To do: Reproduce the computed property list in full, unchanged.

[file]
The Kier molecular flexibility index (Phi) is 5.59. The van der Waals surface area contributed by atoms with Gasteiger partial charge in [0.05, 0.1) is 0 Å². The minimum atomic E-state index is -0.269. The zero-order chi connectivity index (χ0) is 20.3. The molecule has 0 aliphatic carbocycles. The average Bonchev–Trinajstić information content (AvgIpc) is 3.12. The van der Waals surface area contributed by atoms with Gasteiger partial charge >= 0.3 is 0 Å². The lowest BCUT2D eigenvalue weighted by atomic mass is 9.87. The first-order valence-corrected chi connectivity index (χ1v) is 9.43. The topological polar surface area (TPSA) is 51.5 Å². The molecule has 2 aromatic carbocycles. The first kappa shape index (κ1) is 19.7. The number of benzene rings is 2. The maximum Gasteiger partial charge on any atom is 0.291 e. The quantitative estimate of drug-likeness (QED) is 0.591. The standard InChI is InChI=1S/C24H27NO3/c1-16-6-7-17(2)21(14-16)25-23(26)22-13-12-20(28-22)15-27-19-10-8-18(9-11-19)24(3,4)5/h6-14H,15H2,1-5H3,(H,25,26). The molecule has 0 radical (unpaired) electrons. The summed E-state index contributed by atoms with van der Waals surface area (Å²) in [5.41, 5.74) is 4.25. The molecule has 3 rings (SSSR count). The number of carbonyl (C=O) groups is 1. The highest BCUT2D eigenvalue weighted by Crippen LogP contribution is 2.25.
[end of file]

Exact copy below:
The Kier molecular flexibility index (Phi) is 5.59. The van der Waals surface area contributed by atoms with Gasteiger partial charge in [0.05, 0.1) is 0 Å². The minimum atomic E-state index is -0.269. The zero-order chi connectivity index (χ0) is 20.3. The molecule has 0 aliphatic carbocycles. The average Bonchev–Trinajstić information content (AvgIpc) is 3.12. The van der Waals surface area contributed by atoms with Gasteiger partial charge >= 0.3 is 0 Å². The lowest BCUT2D eigenvalue weighted by atomic mass is 9.87. The first-order valence-corrected chi connectivity index (χ1v) is 9.43. The topological polar surface area (TPSA) is 51.5 Å². The molecule has 2 aromatic carbocycles. The first kappa shape index (κ1) is 19.7. The number of benzene rings is 2. The maximum Gasteiger partial charge on any atom is 0.291 e. The quantitative estimate of drug-likeness (QED) is 0.591. The standard InChI is InChI=1S/C24H27NO3/c1-16-6-7-17(2)21(14-16)25-23(26)22-13-12-20(28-22)15-27-19-10-8-18(9-11-19)24(3,4)5/h6-14H,15H2,1-5H3,(H,25,26). The molecule has 0 radical (unpaired) electrons. The summed E-state index contributed by atoms with van der Waals surface area (Å²) in [5.41, 5.74) is 4.25. The molecule has 3 rings (SSSR count). The number of carbonyl (C=O) groups is 1. The highest BCUT2D eigenvalue weighted by Crippen LogP contribution is 2.25.